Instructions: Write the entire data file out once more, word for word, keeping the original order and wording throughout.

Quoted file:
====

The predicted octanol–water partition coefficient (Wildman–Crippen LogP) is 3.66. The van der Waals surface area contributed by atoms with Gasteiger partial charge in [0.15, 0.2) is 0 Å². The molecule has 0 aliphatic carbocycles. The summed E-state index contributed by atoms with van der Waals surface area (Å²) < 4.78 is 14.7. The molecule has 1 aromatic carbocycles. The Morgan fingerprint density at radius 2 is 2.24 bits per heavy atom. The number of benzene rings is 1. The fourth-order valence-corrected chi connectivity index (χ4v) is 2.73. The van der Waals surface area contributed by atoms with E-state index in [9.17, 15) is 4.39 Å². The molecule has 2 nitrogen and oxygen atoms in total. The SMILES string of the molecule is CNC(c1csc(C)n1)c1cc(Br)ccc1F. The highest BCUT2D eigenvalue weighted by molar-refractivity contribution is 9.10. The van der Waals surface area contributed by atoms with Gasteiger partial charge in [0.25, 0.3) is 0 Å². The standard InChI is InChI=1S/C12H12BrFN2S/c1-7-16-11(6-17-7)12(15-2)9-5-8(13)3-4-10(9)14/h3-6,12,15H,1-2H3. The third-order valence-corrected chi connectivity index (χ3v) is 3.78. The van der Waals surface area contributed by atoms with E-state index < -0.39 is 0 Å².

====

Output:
The predicted octanol–water partition coefficient (Wildman–Crippen LogP) is 3.66. The van der Waals surface area contributed by atoms with Gasteiger partial charge in [0.15, 0.2) is 0 Å². The molecule has 0 aliphatic carbocycles. The summed E-state index contributed by atoms with van der Waals surface area (Å²) < 4.78 is 14.7. The molecule has 1 aromatic carbocycles. The Morgan fingerprint density at radius 2 is 2.24 bits per heavy atom. The number of benzene rings is 1. The fourth-order valence-corrected chi connectivity index (χ4v) is 2.73. The van der Waals surface area contributed by atoms with E-state index in [9.17, 15) is 4.39 Å². The molecule has 2 nitrogen and oxygen atoms in total. The SMILES string of the molecule is CNC(c1csc(C)n1)c1cc(Br)ccc1F. The highest BCUT2D eigenvalue weighted by molar-refractivity contribution is 9.10. The van der Waals surface area contributed by atoms with Gasteiger partial charge in [0.25, 0.3) is 0 Å². The standard InChI is InChI=1S/C12H12BrFN2S/c1-7-16-11(6-17-7)12(15-2)9-5-8(13)3-4-10(9)14/h3-6,12,15H,1-2H3. The third-order valence-corrected chi connectivity index (χ3v) is 3.78. The van der Waals surface area contributed by atoms with E-state index < -0.39 is 0 Å².